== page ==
09 December 2011

Final Day

We started our last day in Bogota with a trip up to montserrate, a church on one of the highest peaks in Colombia. Much to the chagrin of our cab driver, I pronounced it without the "e" on the end (like in Barcelona), and because of that he almost wouldn't drive us.

They may explain how crazy he was driving, though. There were several times I thought we would plunge right off the side of the mountain we were zooming up. As our cab had no seatbelts, I was grabbing onto the handle in the back like it was my job. The church is rather high up there, so even after the huge climb in the car, you still have to go up further,  either by cable car, funicular, or walk. We certainly weren't going to walk, and since the cable car wasn't open, our choice of the funicular was made for us.

The view from the top is pretty spectacular...I imagine even more so if the skies are clear. Being so far up, it is probably kind of foggy up there most days, but yesterday we had the added bonus of rain. It was still very pretty! Since it was a holiday, there were lots of local families hanging around up there, and there was a mass going on (feast of the immaculate conception, I think). While the names are similar, this Montserrate didn't remind me much of the one in Spain; where that one felt like an overhyped tourist trap, in Bogota it felt more true... It didn't feel so commercial, prices weren't completely jacked up. There were lots of vendors selling traditional food...I had a hard time walking through that part as I watched them unfolding intestines. No, really, intestines.

After a while of walking around, the cable car opened (and funicular closed), and we headed back down the hill to catch a cab and head back to our hood.

Again, our life was in this driver's hands, but luckily this time there were seatbelts. This dude was screaming down the hills, weaving in and out of traffic...my heart was in my throat throughout the ride. When we got back to the Parque 93, we had some trouble understanding the cost of the cab, and he then chastised me for my Spanish.  In fairness to him, it wasn't totally correct and I'm totally rusty, In fairness to me, I was trying really hard, and after week of constant translating, I was a bit tired.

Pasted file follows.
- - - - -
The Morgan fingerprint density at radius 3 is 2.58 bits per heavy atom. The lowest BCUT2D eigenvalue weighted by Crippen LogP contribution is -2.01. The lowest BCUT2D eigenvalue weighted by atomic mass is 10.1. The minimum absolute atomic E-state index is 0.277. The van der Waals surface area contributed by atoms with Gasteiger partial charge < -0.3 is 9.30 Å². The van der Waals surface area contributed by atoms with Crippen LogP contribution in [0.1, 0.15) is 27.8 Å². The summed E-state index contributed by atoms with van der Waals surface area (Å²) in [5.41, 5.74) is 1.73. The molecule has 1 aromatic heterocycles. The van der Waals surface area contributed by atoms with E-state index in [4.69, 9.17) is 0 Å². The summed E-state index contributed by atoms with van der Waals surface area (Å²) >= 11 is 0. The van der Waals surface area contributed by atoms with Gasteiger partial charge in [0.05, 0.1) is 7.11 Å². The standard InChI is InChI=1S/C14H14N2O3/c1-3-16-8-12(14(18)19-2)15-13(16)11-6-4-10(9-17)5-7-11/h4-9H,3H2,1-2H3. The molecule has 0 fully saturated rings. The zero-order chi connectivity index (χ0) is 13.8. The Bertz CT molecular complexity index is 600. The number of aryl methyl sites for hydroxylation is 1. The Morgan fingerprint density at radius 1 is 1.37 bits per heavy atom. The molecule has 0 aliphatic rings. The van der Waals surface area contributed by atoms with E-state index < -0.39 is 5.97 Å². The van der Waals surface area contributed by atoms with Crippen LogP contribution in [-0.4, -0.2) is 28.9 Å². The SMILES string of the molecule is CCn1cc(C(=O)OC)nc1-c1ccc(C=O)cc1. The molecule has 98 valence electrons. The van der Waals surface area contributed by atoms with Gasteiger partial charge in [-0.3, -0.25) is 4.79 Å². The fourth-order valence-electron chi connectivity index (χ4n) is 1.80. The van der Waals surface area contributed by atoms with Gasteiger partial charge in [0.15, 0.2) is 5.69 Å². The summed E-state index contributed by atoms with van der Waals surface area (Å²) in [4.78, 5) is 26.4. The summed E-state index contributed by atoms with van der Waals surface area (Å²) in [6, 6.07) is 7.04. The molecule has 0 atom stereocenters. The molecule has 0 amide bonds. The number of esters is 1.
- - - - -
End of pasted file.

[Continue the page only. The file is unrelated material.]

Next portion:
At any rate, I wanted to spend my last day walking around, checking out our neighborhood and another nearby. Bill went to get some tea and hang out near the park. I tried to go to the Usequen (sp) neighborhood, thinking it was just 10 blocks or so away...I was wrong, it was more like 20+! Once I realized this, I turned back around to head back to my hotel and reset my day. On my way, I passed a bunch of very young members of the Colombian military, cruising the streets with huge automatic weapons.  Needless to say, this was a bit intimidating!

Back to the Zona Rosa (Zona T on the maps) I went, and decided to grab a beer a the local brewery. Bogota Beer Company is the kind of place my dad would have loved...lots of good home brews on tap, dark wood bar, locals hanging out watching futbol. This area is definitely the place to be, and where I would recommend anyone visiting bogota stay (or Parque 93, just a few blocks away). Tons of bars, restaurants, shopping, and local life. The Candelaria seemed like it would get quite seedy at night, whereas the area we were in felt super safe. On this particular night, it was hopping by about 4, since it was a holiday, the sun had made an appearance,  and the Colombian national championship soccer game was on.

Soon we were done with dinner and on our way to the airport...another hair-raising cab ride, in which I grabbed the oh shit handle so much, my hand was sore! All the flights have been without incident..I lost Bill somewhere between customs and the transfer area in Houston; he sped outta there and our flights were in different terminals.

Overall, I enjoyed Colombia. It's fun going somewhere rather unexplored, and the heat in Cartagena forced me to really relax a bit and lounge; a nice transition between jobs! I loved getting lost in the old part of the town,watching the inner workings when not many tourists were around. The availability of fresh fruit, sliced,whole, or as juice, at every corner, was awesome. And so inexpensive! Then experiencing a version of the paseo, where the people of neighborhoods all seem to gather in the local plaza  in the evening to eat and socialize, seemingly the only time of day they can do this and not be absolutely done in by the heat...it was a great way to get to know the city. And, of course, our roof pool was the bomb.

It was also cool to see a city like Bogota, which has so much history and so wants to start attracting the tourist dollar, but has some ways to go before it does (and, speaking as someone from a heavily touristed city, there are ways to do this-- carefully-- without pushing out those who have lived there a long time...and the infrastructure improvements and money coming in could be beneficial, once they ready). A guy that was staying at the same hotel in cartagena remarked to me that many people compared Buenos Aires and Bogota, and he felt Bogota had more charm. I could see that. Nestled there in the mountains, the landscape is just lovely. I think, someday, they could both be vying for the same tourist monies.

No comments: